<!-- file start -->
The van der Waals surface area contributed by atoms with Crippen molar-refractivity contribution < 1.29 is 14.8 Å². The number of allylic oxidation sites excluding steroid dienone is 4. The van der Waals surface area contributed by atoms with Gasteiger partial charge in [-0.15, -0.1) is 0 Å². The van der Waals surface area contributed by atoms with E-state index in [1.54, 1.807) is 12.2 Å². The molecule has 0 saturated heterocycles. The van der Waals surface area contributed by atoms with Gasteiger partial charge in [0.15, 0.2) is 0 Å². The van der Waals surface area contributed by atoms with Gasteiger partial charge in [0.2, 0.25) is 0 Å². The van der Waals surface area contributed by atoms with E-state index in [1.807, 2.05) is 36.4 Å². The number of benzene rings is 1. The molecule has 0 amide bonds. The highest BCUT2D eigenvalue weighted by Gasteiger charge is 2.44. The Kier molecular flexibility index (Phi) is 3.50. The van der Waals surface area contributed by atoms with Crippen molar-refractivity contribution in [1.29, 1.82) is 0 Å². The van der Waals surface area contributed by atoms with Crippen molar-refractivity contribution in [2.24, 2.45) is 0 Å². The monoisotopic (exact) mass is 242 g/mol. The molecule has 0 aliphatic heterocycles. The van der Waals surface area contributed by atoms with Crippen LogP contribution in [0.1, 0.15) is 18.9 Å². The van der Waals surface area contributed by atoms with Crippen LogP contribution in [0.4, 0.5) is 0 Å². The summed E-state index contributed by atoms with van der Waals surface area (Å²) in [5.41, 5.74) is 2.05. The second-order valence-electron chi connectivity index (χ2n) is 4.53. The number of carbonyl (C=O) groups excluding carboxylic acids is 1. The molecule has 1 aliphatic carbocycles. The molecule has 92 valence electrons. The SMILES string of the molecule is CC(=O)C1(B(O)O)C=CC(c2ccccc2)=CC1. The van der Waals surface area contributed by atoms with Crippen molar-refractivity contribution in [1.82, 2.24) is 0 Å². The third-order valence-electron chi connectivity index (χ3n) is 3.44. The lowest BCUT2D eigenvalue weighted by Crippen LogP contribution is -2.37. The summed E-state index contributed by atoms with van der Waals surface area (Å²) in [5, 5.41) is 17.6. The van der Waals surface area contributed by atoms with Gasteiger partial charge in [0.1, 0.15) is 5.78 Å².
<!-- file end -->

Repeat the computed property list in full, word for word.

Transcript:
The van der Waals surface area contributed by atoms with Crippen molar-refractivity contribution < 1.29 is 14.8 Å². The number of allylic oxidation sites excluding steroid dienone is 4. The van der Waals surface area contributed by atoms with Gasteiger partial charge in [-0.15, -0.1) is 0 Å². The van der Waals surface area contributed by atoms with E-state index in [1.54, 1.807) is 12.2 Å². The molecule has 0 saturated heterocycles. The van der Waals surface area contributed by atoms with Gasteiger partial charge in [0.15, 0.2) is 0 Å². The van der Waals surface area contributed by atoms with Gasteiger partial charge in [0.2, 0.25) is 0 Å². The van der Waals surface area contributed by atoms with E-state index in [1.807, 2.05) is 36.4 Å². The number of benzene rings is 1. The molecule has 0 amide bonds. The highest BCUT2D eigenvalue weighted by Gasteiger charge is 2.44. The Kier molecular flexibility index (Phi) is 3.50. The van der Waals surface area contributed by atoms with Crippen molar-refractivity contribution in [1.29, 1.82) is 0 Å². The van der Waals surface area contributed by atoms with Crippen molar-refractivity contribution in [2.24, 2.45) is 0 Å². The monoisotopic (exact) mass is 242 g/mol. The molecule has 0 aliphatic heterocycles. The van der Waals surface area contributed by atoms with Crippen LogP contribution in [0.1, 0.15) is 18.9 Å². The van der Waals surface area contributed by atoms with Crippen LogP contribution in [0.4, 0.5) is 0 Å². The summed E-state index contributed by atoms with van der Waals surface area (Å²) in [5.41, 5.74) is 2.05. The second-order valence-electron chi connectivity index (χ2n) is 4.53. The number of carbonyl (C=O) groups excluding carboxylic acids is 1. The molecule has 1 aliphatic carbocycles. The molecule has 92 valence electrons. The SMILES string of the molecule is CC(=O)C1(B(O)O)C=CC(c2ccccc2)=CC1. The van der Waals surface area contributed by atoms with Crippen molar-refractivity contribution in [1.82, 2.24) is 0 Å². The third-order valence-electron chi connectivity index (χ3n) is 3.44. The lowest BCUT2D eigenvalue weighted by Crippen LogP contribution is -2.37. The summed E-state index contributed by atoms with van der Waals surface area (Å²) in [5, 5.41) is 17.6. The van der Waals surface area contributed by atoms with Gasteiger partial charge in [0.1, 0.15) is 5.78 Å².